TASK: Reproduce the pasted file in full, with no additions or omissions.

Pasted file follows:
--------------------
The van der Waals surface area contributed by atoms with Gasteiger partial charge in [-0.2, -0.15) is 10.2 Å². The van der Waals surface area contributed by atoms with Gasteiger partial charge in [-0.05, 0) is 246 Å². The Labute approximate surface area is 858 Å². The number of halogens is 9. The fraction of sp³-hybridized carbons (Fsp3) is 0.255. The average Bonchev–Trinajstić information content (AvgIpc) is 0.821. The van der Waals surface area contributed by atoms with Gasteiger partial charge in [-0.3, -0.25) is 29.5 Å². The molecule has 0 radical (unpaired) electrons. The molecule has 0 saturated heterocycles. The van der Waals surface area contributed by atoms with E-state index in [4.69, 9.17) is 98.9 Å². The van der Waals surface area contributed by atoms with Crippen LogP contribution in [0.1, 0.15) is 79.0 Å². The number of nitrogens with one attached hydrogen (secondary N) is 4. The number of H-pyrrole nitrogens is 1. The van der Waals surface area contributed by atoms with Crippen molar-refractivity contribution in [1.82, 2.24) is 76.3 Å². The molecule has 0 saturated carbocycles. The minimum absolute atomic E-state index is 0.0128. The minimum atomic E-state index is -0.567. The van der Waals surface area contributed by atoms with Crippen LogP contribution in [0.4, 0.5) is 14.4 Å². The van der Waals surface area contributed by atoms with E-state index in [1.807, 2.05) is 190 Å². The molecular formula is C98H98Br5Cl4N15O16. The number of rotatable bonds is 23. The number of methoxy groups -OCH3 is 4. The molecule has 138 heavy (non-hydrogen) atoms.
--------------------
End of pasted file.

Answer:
The van der Waals surface area contributed by atoms with Gasteiger partial charge in [-0.2, -0.15) is 10.2 Å². The van der Waals surface area contributed by atoms with Gasteiger partial charge in [-0.05, 0) is 246 Å². The Labute approximate surface area is 858 Å². The number of halogens is 9. The fraction of sp³-hybridized carbons (Fsp3) is 0.255. The average Bonchev–Trinajstić information content (AvgIpc) is 0.821. The van der Waals surface area contributed by atoms with Gasteiger partial charge in [-0.3, -0.25) is 29.5 Å². The molecule has 0 radical (unpaired) electrons. The molecule has 0 saturated heterocycles. The van der Waals surface area contributed by atoms with E-state index in [4.69, 9.17) is 98.9 Å². The van der Waals surface area contributed by atoms with Crippen LogP contribution in [0.1, 0.15) is 79.0 Å². The number of nitrogens with one attached hydrogen (secondary N) is 4. The number of H-pyrrole nitrogens is 1. The van der Waals surface area contributed by atoms with Crippen molar-refractivity contribution in [1.82, 2.24) is 76.3 Å². The molecule has 0 saturated carbocycles. The minimum absolute atomic E-state index is 0.0128. The minimum atomic E-state index is -0.567. The van der Waals surface area contributed by atoms with Crippen LogP contribution in [0.4, 0.5) is 14.4 Å². The van der Waals surface area contributed by atoms with E-state index in [1.807, 2.05) is 190 Å². The molecular formula is C98H98Br5Cl4N15O16. The number of rotatable bonds is 23. The number of methoxy groups -OCH3 is 4. The molecule has 138 heavy (non-hydrogen) atoms.